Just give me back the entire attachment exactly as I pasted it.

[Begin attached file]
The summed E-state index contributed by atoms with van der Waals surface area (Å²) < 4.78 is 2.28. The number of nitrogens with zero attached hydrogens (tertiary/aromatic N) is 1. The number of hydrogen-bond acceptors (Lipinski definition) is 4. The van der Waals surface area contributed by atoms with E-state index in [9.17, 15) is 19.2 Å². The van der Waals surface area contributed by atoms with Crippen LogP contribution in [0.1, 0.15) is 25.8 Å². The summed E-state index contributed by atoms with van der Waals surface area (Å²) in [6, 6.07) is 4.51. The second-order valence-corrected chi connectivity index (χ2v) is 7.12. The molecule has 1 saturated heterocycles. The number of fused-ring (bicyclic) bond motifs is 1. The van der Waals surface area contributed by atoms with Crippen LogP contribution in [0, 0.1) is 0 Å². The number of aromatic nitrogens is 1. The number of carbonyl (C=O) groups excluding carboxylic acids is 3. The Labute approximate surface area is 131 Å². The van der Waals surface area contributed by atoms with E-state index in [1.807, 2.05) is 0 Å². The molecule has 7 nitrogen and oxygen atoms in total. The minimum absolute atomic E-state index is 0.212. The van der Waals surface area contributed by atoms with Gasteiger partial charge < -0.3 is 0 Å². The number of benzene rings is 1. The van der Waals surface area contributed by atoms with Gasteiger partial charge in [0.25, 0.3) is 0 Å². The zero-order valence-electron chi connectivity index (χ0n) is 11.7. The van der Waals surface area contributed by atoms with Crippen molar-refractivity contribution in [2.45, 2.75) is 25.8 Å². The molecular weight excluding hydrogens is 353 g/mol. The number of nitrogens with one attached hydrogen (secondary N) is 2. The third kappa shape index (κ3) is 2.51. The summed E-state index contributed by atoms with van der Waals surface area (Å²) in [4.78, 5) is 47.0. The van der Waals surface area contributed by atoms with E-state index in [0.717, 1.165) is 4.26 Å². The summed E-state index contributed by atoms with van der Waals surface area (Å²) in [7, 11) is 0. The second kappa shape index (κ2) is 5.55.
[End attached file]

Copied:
The summed E-state index contributed by atoms with van der Waals surface area (Å²) < 4.78 is 2.28. The number of nitrogens with zero attached hydrogens (tertiary/aromatic N) is 1. The number of hydrogen-bond acceptors (Lipinski definition) is 4. The van der Waals surface area contributed by atoms with E-state index in [9.17, 15) is 19.2 Å². The van der Waals surface area contributed by atoms with Crippen LogP contribution in [0.1, 0.15) is 25.8 Å². The summed E-state index contributed by atoms with van der Waals surface area (Å²) in [6, 6.07) is 4.51. The second-order valence-corrected chi connectivity index (χ2v) is 7.12. The molecule has 1 saturated heterocycles. The number of fused-ring (bicyclic) bond motifs is 1. The van der Waals surface area contributed by atoms with Crippen LogP contribution in [0, 0.1) is 0 Å². The number of aromatic nitrogens is 1. The number of carbonyl (C=O) groups excluding carboxylic acids is 3. The Labute approximate surface area is 131 Å². The van der Waals surface area contributed by atoms with E-state index in [1.807, 2.05) is 0 Å². The molecule has 7 nitrogen and oxygen atoms in total. The minimum absolute atomic E-state index is 0.212. The van der Waals surface area contributed by atoms with Gasteiger partial charge < -0.3 is 0 Å². The number of benzene rings is 1. The van der Waals surface area contributed by atoms with Gasteiger partial charge in [0.25, 0.3) is 0 Å². The zero-order valence-electron chi connectivity index (χ0n) is 11.7. The van der Waals surface area contributed by atoms with Crippen molar-refractivity contribution in [2.45, 2.75) is 25.8 Å². The molecular weight excluding hydrogens is 353 g/mol. The number of nitrogens with one attached hydrogen (secondary N) is 2. The third kappa shape index (κ3) is 2.51. The summed E-state index contributed by atoms with van der Waals surface area (Å²) in [4.78, 5) is 47.0. The van der Waals surface area contributed by atoms with E-state index in [0.717, 1.165) is 4.26 Å². The summed E-state index contributed by atoms with van der Waals surface area (Å²) in [7, 11) is 0. The second kappa shape index (κ2) is 5.55.